A Guide to the Historical Sites in Croatia

by Dean on February 28, 2015

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Croatia is a country in Europe with a rich history and a recent member of the European Union. There are many fascinating historic sites that stand still as testament to that fact. From pre-historic archaeological finds, to well-preserved Roman remains, from medieval old towns to Venetian palaces and Gothic churches, Croatia has much that will appeal to the history lover.

In terms of the historic urban architecture, perhaps the gems are the old cities of the coast – from Pula on the Istrian peninsula, to Zadar, Split, Sibenik and Dubrovnik to the far south of the country. Many interesting and unique historic sites are also to be found on Croatia’s many islands in the Adriatic.

Pula

Pula is home to some well-preserved Roman buildings, including one of the best preserved amphitheaters in the world. The amphitheater in Pula is not only the best preserved example of its type, it is also the sixth largest example in existence. This, along with the great wealth of medieval hilltop villages in Istria, means that this region is well worth a visit for anyone interested in history.

Pula, Croatia

image source: Croatia Board

Zadar

Zadar is also home to a number of Roman buildings, as well as many representative examples of the Medieval and Venetian periods. But perhaps the most interesting and note-worthy historic sites in Zadar are its churches, including the pre-romanesque St Donatus Church from the 9th Century and St. Anastasia’s Cathedral, the largest in Dalmatia.

Trogir

This historic city has no shortage of sites. This location has a history encompassing over 2300 years of constant occupation and sites can be seen showing the influence of the ancient Greeks, Romans and Venetians. There are a huge number of palaces, churches, towers and other important buildings here dating from a range of time periods. Trogir is one of the most important Romanesque- Gothic Complexes in Europe.

Trojir, Croatia

image source: Orvas Charter

Split and around

The popular tourist city of Split is usually reached by International travelers arriving by plane by taxi transfer from the Split Airport, and is the starting point for many historic tours of this central Dalmatian area. Split itself has a delightful historic core, which centers around the Diocletian’s Palace, a well preserved Roman palace and barracks. There are a number of other Roman sites in the town, as well as Medieval old town and architecture from other eras. Be sure to take a taxi to visit the nearby Roman ruins of Salona. From Split, you can also charter a yacht and take an independent boat trip to explore the historic sites of nearby islands.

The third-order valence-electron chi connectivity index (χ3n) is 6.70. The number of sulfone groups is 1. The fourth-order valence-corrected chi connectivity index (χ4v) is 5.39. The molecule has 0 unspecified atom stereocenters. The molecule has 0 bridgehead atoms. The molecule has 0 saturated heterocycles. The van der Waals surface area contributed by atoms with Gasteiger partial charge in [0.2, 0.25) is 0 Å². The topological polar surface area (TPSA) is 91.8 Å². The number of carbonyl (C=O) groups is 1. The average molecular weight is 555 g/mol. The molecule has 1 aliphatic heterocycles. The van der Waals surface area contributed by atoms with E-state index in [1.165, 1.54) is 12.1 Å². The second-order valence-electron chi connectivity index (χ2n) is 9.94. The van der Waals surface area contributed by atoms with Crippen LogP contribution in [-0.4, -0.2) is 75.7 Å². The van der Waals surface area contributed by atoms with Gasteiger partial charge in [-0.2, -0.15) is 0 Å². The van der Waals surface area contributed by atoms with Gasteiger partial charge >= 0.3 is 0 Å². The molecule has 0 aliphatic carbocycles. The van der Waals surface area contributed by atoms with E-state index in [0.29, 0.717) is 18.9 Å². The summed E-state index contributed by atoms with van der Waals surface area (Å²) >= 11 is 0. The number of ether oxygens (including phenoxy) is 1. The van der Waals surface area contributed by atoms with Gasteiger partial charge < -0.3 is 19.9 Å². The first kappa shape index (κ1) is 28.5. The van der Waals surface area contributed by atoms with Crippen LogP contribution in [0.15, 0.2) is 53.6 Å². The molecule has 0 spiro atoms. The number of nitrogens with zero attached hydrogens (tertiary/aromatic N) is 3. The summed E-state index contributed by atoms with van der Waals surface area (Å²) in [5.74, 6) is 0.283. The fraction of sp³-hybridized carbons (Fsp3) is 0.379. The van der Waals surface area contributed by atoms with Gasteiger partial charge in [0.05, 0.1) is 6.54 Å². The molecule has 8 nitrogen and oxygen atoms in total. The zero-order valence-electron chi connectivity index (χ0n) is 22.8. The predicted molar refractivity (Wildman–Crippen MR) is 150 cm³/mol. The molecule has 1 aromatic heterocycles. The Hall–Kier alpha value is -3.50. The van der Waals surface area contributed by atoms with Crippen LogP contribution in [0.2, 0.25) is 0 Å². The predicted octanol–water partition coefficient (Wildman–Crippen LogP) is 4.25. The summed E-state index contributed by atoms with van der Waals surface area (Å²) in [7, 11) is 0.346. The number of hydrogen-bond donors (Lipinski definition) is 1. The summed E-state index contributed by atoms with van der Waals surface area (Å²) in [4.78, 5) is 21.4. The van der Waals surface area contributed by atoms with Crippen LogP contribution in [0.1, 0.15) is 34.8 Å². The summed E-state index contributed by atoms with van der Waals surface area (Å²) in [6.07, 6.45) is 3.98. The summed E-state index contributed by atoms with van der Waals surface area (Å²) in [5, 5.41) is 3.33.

Split, Croatia

image source: Airport Transfer Split

Sibinik

Sibenik is not as well known as some of the other cities along the coast, but it does have a pleasant old town with a number of important historical sites, not least of which is the St James Cathedral, the country’s premier Renaissance monument. Here, there are also four fortresses, and a number of other historic attractions. There are also cultural events throughout the year that help shed more light on the history of this fascinating settlement and the local people who live there.

Dubrovnik

Dubrovnik is perhaps the best known of Croatia’s historic cities. The old town of Dubrovnik is one of the most visited places in the country and has a huge number of extremely important historic sites including the oldest arboretum in the world, and the third oldest pharmacy in Europe. (It is still open today.) There are a lot of churches, a cathedral, palaces, fortresses and well-preserved city walls that give pleasant views over the city. Dubrovnik is another good spot from which to launch a boat expedition of the nearby islands.

Dubrovnik, Croatia
image souce: Foreign Pixel

Islands

On Hvar, off the coast from Split, there are the Plains of Stari Grad, where one can see the remains of the ancient Greek agricultural system. Hvar, as well as many other islands nearby, have historic harbour towns with a number of old buildings to see. Various islands are also home to historic monasteries and churches. The unspoiled islands show clearly the many different civilizations that have swept over these communities and influenced life in this part of the world. Chartering a yacht and sailing between many of them is the best way to get a broader sense of the history of the place.

There are many more historic sites in Croatia – this article has barely scratched the surface. So why not step back in time and come to Croatia to discover the many treasures of the past?

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